While computerized appliances have been available for kitchens, living rooms, and cars for years, they’ve lacked an important feature: the ability to communicate across proprietary platforms.

A new protocol in development plans to remove that shortcoming, so a slew of new tech inventions can bring smarter electronic devices not only to homes, but hospitals and the front lines of war zones.

In hospitals, doctors have been able to synthesize simple living tissue to use when treating burns or during organ transplants. Until today, however, complex organs were too great a challenge. New 3D printing technology may enable scientists to grow living organs with computers.

Soldiers fighting overseas have relied on bulky night-vision goggles to be able to see at in the dark, but the Pentagon has recently learned of high-tech night-vision contact lenses that could replace goggles within a few years.

A universal language for home appliances

Cars, toasters, thermostats, and toothbrushes that communicate with people over the Internet can potentially make life more convenient for many of us. Many brands already produce these devices and sync them together with a computer language that extends only to products of the same brand.

For example, the Nest thermostat tracks users’ energy usage and automatically adjusts the temperature, but it doesn’t communicate with other smart devices. As demand grows for a universal protocol for smart appliances, research and development firms are working on a solution.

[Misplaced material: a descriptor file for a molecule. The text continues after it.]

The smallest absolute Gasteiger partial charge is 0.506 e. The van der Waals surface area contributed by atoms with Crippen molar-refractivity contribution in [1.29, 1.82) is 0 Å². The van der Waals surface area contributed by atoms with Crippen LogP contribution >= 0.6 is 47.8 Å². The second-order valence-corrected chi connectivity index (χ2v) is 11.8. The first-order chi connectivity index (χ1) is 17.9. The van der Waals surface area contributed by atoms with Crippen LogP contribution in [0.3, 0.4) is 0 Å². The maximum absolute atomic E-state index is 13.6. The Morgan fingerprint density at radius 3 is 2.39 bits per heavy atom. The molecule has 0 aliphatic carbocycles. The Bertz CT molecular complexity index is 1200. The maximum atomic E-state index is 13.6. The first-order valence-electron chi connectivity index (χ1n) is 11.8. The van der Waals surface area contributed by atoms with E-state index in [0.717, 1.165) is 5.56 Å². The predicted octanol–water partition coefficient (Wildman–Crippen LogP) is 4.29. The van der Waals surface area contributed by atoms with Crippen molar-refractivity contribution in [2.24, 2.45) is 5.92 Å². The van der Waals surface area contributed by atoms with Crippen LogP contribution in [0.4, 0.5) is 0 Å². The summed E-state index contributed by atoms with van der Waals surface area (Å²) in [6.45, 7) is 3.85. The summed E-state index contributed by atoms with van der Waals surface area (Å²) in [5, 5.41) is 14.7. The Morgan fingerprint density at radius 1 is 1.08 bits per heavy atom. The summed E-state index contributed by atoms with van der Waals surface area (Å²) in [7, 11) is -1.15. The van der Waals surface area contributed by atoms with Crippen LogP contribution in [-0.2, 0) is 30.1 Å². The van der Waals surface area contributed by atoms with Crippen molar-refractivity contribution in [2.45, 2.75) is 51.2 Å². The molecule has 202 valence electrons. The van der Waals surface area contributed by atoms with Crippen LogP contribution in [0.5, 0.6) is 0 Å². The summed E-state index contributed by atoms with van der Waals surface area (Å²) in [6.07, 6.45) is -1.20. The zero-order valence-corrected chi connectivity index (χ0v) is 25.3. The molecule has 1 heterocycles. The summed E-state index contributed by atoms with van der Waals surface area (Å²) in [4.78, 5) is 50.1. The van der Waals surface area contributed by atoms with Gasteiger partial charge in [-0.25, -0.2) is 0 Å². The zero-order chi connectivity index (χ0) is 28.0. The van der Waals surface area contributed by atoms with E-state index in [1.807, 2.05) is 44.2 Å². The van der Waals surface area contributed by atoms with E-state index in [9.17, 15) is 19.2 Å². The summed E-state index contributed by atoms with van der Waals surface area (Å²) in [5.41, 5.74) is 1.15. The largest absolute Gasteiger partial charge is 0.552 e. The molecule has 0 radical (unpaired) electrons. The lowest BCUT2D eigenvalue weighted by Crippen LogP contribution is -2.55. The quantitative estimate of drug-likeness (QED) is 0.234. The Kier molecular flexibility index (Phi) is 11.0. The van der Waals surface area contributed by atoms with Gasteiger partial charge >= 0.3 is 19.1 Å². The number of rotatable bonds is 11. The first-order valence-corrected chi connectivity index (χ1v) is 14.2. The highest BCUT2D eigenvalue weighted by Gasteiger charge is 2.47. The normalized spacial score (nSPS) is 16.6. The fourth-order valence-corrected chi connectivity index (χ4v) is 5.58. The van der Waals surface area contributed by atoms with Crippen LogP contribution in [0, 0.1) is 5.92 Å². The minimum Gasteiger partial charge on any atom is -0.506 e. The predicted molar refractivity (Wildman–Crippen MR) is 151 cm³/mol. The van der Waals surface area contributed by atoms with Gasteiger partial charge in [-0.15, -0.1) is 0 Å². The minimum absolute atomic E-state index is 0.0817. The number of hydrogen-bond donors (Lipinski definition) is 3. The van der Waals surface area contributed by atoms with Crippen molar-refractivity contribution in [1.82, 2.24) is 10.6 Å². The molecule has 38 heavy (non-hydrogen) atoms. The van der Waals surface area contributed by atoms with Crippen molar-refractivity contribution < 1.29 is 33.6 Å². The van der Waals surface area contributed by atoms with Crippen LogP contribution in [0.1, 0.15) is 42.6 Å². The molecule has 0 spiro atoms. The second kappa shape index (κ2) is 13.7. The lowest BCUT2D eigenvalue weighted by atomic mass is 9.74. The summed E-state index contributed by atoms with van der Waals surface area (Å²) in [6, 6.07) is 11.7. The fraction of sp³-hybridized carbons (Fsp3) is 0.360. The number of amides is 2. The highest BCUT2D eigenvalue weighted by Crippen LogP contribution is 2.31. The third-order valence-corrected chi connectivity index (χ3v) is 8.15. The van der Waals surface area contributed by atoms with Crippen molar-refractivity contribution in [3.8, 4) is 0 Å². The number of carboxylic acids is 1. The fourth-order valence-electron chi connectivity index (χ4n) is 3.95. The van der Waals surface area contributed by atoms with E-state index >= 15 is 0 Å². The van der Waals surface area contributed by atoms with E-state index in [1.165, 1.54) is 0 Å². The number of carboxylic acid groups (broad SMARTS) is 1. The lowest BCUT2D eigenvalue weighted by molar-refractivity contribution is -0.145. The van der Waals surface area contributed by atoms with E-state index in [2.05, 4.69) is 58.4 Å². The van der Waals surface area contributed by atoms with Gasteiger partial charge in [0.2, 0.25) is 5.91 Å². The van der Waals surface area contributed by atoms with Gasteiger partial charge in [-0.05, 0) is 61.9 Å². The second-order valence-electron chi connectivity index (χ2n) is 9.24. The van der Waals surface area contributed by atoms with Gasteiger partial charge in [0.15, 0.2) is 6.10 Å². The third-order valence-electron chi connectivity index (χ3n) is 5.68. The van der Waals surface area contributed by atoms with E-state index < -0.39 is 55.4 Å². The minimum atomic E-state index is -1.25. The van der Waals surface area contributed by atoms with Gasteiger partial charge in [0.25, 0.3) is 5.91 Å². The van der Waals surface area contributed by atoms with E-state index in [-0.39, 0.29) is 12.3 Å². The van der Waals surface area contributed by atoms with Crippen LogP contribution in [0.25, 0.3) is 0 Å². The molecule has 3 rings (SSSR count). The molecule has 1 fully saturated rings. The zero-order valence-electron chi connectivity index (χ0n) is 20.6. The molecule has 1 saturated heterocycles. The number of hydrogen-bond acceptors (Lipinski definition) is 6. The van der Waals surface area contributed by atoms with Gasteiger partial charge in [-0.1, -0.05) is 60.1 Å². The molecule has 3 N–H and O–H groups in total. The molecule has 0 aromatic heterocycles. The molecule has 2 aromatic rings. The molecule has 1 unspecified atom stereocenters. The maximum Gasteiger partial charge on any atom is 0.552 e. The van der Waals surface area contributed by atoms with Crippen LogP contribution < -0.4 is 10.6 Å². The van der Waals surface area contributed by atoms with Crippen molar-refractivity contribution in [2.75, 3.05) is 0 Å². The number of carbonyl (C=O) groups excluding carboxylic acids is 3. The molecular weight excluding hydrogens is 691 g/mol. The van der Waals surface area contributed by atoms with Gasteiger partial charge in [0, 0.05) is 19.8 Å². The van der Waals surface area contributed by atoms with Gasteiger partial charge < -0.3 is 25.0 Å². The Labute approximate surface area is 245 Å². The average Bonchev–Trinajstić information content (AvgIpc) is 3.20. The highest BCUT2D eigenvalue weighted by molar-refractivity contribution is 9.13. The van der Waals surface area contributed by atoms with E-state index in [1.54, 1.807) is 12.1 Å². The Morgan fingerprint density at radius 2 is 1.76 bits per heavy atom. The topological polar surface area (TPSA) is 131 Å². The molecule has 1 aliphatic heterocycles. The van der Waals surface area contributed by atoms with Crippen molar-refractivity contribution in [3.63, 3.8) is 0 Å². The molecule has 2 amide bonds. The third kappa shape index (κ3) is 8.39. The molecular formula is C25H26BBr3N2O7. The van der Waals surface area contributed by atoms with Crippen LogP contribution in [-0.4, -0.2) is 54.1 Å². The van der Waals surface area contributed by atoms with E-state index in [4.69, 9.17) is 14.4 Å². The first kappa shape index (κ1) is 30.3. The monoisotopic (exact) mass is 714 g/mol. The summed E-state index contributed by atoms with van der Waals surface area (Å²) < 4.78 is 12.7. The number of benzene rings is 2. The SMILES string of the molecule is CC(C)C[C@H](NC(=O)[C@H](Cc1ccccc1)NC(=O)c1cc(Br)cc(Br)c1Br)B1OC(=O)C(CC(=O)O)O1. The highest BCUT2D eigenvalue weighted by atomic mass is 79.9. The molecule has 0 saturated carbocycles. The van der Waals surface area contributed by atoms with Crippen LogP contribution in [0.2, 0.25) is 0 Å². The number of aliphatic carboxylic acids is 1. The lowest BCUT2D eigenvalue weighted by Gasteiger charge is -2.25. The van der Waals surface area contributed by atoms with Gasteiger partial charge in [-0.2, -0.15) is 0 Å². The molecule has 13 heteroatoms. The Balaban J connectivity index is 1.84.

Qualcomm, SmartThings, Lowe’s, and Revolv have all attempted to unite appliances with a single language. Past attempts have mostly relied on a central physical hub to join devices, but a new open-source language called AllJoyn could sync devices without a hub.

In order for AllJoyn to succeed, appliance makers would have to be willing to work with each other. IEEE Standards Association President Karen Bartleston thinks consumers will eventually convince manufacturers to make their devices more open to communication.

Devices in critical situations offer new advantages

Advances in medical 3D printers may empower doctors to regenerate complex organs for patients who desperately need a transplant. Current technology allows doctors to replicate thin layers of one type of cell, but 3D organ printers would be able to produce complex living tissue with many different types of cells and structures.

For example, current technology doesn’t allow doctors to grow new skin for patients because it includes many types of interdependent cells and veins. Herriott-Watt University researchers developed a 3-D printer that can grow embryonic cells.

Cornell University engineers and doctors have replicated a human ear using 3D printing technology. NASA paid $100,000 for innovations in 3D printing of biomaterials in 2013. Previous biomaterial printing has been restricted to bones, teeth, and other simple structures.

War zone app

University of Michigan researchers have developed infrared-sensing material that’s as thin as an atom. The microscopic film can be applied to contact lenses and used to replace night-vision goggles in war zones.

Officials at the Pentagon have shown interest in the technology and may partner with the researchers to continue development.


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